Australian Government Architecture

Standards for Digital Sourcing

These standards support the Procurement and Sourcing Australian Government Architecture position. For guidance on each of the standards, see the Standards for Digital Sourcing Guidance.

Procurement Stage: Pre-procurement

Important digital investment factors are considered before starting a procurement.

What is the standard?

  1. Buyers consider important digital investment factors before they start a procurement. Buyers are informed that:
    1. early consideration of the digital investment factors help them get the outcome they need
    2. they should consider these factors during the strategic planning of their investment outcome.

The digital investments factors include:

  • Be user centred by involving users from the start of an investment, through to operation and management. Prioritise usability by ensuring the solution is developed to be easy to use.
  • Seek advice from technology, industry and procurement experts who might help to challenge traditional practices and explore new possibilities. Also consider how investments fit into the existing agency and technology environments.
  • Consider the whole-of-life cost of investments, not just the initial purchase price
  • Align with whole-of-government requirements, including but not limited to:
    • Accessibility
    • Security and Privacy
    • Australian Government Architecture
    • Digital and ICT Reuse

For more information on the digital investment factors see Appendix A.

How can I implement this standard?

  1. Recraft your procurement process by introducing a stage covering planning considerations prior to drafting procurement requirements. See the Digital Sourcing Lifecycle for more information on what a plan stage should include.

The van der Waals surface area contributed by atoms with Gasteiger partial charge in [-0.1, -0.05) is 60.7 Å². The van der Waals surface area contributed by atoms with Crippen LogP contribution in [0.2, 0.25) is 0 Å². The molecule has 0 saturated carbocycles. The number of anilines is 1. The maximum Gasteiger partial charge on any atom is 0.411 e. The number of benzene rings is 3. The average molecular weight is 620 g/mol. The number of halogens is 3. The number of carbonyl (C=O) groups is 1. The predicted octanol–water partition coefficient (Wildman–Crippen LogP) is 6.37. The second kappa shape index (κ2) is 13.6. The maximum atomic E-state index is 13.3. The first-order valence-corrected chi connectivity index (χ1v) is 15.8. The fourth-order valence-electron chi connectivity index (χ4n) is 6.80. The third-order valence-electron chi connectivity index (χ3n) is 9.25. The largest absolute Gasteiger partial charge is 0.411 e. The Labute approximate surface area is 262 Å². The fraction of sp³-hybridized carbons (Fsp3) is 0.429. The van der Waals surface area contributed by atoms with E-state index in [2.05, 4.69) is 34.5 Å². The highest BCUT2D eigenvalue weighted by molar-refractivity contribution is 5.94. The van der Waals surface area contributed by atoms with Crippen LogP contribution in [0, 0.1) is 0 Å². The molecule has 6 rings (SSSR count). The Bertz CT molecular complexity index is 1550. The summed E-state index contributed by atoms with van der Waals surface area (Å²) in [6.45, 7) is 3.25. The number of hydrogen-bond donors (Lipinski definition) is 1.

2. Ensure buyers are aware the procurement process starts a lot earlier than they may think. Remind buyers the decisions they make prior to starting a procurement strongly influence their investment outcome.
  3. Make delegates aware that buyers should consider and incorporate the digital investment factors prior to seeking approval.
  4. Provide guidance so that buyers can understand how each factor applies to them. This can be done by linking to the DTA's guidance or by using the guidance content in internal documentation.

Procurement Stage: Drafting Requirements

Requirements are designed to allow for a range of solutions to deliver business outcomes.

What is the standard? 

  1. Use outcomes focused requirements: Outcomes focused requirements are the default and preferred option, leaving sufficient room for the market to propose solutions.
    1. The limited circumstances where technical solutions could be specified are clearly outlined (such as low value, low risk commodity purchases).
    2. There is a regular review of the limited circumstance against market offerings, which re-validates the case for each limited circumstance.
  2. Creating smaller work packages, where possible, is promoted, helping to ensure businesses of all sizes can offer solutions to government.
    1. At a minimum, buyers set up their contracts to follow the Digital Sourcing Contract Limits and Reviews Policy.
  3. Make access easy for businesses of all sizes:
    1. Buyers provide clear, high-quality information up front to sellers. This includes minimising government jargon and ensuring information is easy to understand for a range of sellers.
    2. Buyers cannot specify that having worked with government is a condition of getting work and are discouraged from classifying work with a higher security classification than is required.

How can I implement this standard?

  1. To support a mindset shift towards using outcomes focused requirements, remind buyers this practice means the market can offer useful solutions they may not be aware of.
  2. Include prompts or guidance within Request for Quote (RFQ)/Request for Tender (RFT) templates.
  3. Embed practices within internal checklists and guidance.
  4. Ensure further guidance is available by linking to the DTA's guidance or by using the guidance content in internal documentation.

Procurement Stage: Approach the Market

Panels that offer a better experience for buyers and sellers are considered (if using a panel).

What is the standard?

  1. Buyers are encouraged to evaluate against the list of digital certified panels if a panel is their chosen sourcing mechanism.

How can I implement this standard?

  1. Encourage buyers to evaluate against the list of digital certified panels in internal templates and/or guidance about approaching the market.